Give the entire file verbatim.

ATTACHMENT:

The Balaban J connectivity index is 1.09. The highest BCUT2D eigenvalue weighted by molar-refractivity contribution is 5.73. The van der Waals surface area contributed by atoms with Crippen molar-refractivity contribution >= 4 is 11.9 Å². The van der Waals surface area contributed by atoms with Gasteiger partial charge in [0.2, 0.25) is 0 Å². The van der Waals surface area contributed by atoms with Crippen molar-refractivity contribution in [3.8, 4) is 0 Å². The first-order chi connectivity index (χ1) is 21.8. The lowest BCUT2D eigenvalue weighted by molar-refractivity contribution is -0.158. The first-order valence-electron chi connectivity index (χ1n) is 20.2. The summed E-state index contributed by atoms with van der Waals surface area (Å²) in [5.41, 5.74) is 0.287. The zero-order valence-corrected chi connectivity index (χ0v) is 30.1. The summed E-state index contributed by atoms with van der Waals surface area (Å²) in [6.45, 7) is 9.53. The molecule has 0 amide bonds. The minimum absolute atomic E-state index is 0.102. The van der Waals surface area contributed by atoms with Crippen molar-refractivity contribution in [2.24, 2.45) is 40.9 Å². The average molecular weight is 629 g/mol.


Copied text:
The Balaban J connectivity index is 1.09. The highest BCUT2D eigenvalue weighted by molar-refractivity contribution is 5.73. The van der Waals surface area contributed by atoms with Crippen molar-refractivity contribution >= 4 is 11.9 Å². The van der Waals surface area contributed by atoms with Gasteiger partial charge in [0.2, 0.25) is 0 Å². The van der Waals surface area contributed by atoms with Crippen molar-refractivity contribution in [3.8, 4) is 0 Å². The first-order chi connectivity index (χ1) is 21.8. The lowest BCUT2D eigenvalue weighted by molar-refractivity contribution is -0.158. The first-order valence-electron chi connectivity index (χ1n) is 20.2. The summed E-state index contributed by atoms with van der Waals surface area (Å²) in [5.41, 5.74) is 0.287. The zero-order valence-corrected chi connectivity index (χ0v) is 30.1. The summed E-state index contributed by atoms with van der Waals surface area (Å²) in [6.45, 7) is 9.53. The molecule has 0 amide bonds. The minimum absolute atomic E-state index is 0.102. The van der Waals surface area contributed by atoms with Crippen molar-refractivity contribution in [2.24, 2.45) is 40.9 Å². The average molecular weight is 629 g/mol.